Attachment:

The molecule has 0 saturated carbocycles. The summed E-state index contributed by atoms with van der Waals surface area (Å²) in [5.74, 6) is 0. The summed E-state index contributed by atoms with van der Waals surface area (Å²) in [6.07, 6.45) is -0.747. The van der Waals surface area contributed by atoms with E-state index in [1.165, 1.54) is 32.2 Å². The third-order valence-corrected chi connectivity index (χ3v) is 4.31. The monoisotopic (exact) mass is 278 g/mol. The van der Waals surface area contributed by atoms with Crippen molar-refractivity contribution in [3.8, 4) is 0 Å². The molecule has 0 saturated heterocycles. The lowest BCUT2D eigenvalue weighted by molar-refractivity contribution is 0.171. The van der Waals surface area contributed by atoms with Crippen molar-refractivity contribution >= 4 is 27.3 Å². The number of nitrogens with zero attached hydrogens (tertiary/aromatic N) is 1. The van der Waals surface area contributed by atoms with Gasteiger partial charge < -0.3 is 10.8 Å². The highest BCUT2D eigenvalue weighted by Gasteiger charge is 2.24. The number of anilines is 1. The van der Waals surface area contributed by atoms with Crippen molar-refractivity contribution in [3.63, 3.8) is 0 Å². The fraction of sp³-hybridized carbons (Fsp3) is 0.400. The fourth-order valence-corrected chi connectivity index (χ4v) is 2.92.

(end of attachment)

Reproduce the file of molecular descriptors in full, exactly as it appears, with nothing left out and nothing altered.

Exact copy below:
The molecule has 0 saturated carbocycles. The summed E-state index contributed by atoms with van der Waals surface area (Å²) in [5.74, 6) is 0. The summed E-state index contributed by atoms with van der Waals surface area (Å²) in [6.07, 6.45) is -0.747. The van der Waals surface area contributed by atoms with E-state index in [1.165, 1.54) is 32.2 Å². The third-order valence-corrected chi connectivity index (χ3v) is 4.31. The monoisotopic (exact) mass is 278 g/mol. The van der Waals surface area contributed by atoms with Crippen molar-refractivity contribution in [3.8, 4) is 0 Å². The molecule has 0 saturated heterocycles. The lowest BCUT2D eigenvalue weighted by molar-refractivity contribution is 0.171. The van der Waals surface area contributed by atoms with Crippen molar-refractivity contribution >= 4 is 27.3 Å². The number of nitrogens with zero attached hydrogens (tertiary/aromatic N) is 1. The van der Waals surface area contributed by atoms with Gasteiger partial charge < -0.3 is 10.8 Å². The highest BCUT2D eigenvalue weighted by Gasteiger charge is 2.24. The number of anilines is 1. The van der Waals surface area contributed by atoms with Crippen molar-refractivity contribution in [3.63, 3.8) is 0 Å². The fraction of sp³-hybridized carbons (Fsp3) is 0.400. The fourth-order valence-corrected chi connectivity index (χ4v) is 2.92.